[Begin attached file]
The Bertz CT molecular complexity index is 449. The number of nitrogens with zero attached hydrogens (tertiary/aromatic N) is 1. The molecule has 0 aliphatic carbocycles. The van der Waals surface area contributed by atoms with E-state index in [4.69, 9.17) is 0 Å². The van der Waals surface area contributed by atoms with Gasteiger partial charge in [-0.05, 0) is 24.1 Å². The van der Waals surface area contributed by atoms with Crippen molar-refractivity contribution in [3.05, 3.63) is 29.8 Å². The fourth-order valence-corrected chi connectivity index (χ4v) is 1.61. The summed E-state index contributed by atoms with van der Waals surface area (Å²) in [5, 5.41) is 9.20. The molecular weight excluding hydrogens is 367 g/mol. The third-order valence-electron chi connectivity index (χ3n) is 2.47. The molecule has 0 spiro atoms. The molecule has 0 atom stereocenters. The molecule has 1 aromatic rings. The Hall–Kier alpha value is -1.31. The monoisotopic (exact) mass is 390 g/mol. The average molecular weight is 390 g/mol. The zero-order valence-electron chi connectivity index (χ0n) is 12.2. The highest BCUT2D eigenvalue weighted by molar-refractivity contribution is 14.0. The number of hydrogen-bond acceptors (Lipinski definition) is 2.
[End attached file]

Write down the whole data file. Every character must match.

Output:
The Bertz CT molecular complexity index is 449. The number of nitrogens with zero attached hydrogens (tertiary/aromatic N) is 1. The molecule has 0 aliphatic carbocycles. The van der Waals surface area contributed by atoms with E-state index in [4.69, 9.17) is 0 Å². The van der Waals surface area contributed by atoms with Gasteiger partial charge in [-0.05, 0) is 24.1 Å². The van der Waals surface area contributed by atoms with Crippen molar-refractivity contribution in [3.05, 3.63) is 29.8 Å². The fourth-order valence-corrected chi connectivity index (χ4v) is 1.61. The summed E-state index contributed by atoms with van der Waals surface area (Å²) in [5, 5.41) is 9.20. The molecular weight excluding hydrogens is 367 g/mol. The third-order valence-electron chi connectivity index (χ3n) is 2.47. The molecule has 0 spiro atoms. The molecule has 0 atom stereocenters. The molecule has 1 aromatic rings. The Hall–Kier alpha value is -1.31. The monoisotopic (exact) mass is 390 g/mol. The average molecular weight is 390 g/mol. The zero-order valence-electron chi connectivity index (χ0n) is 12.2. The highest BCUT2D eigenvalue weighted by molar-refractivity contribution is 14.0. The number of hydrogen-bond acceptors (Lipinski definition) is 2.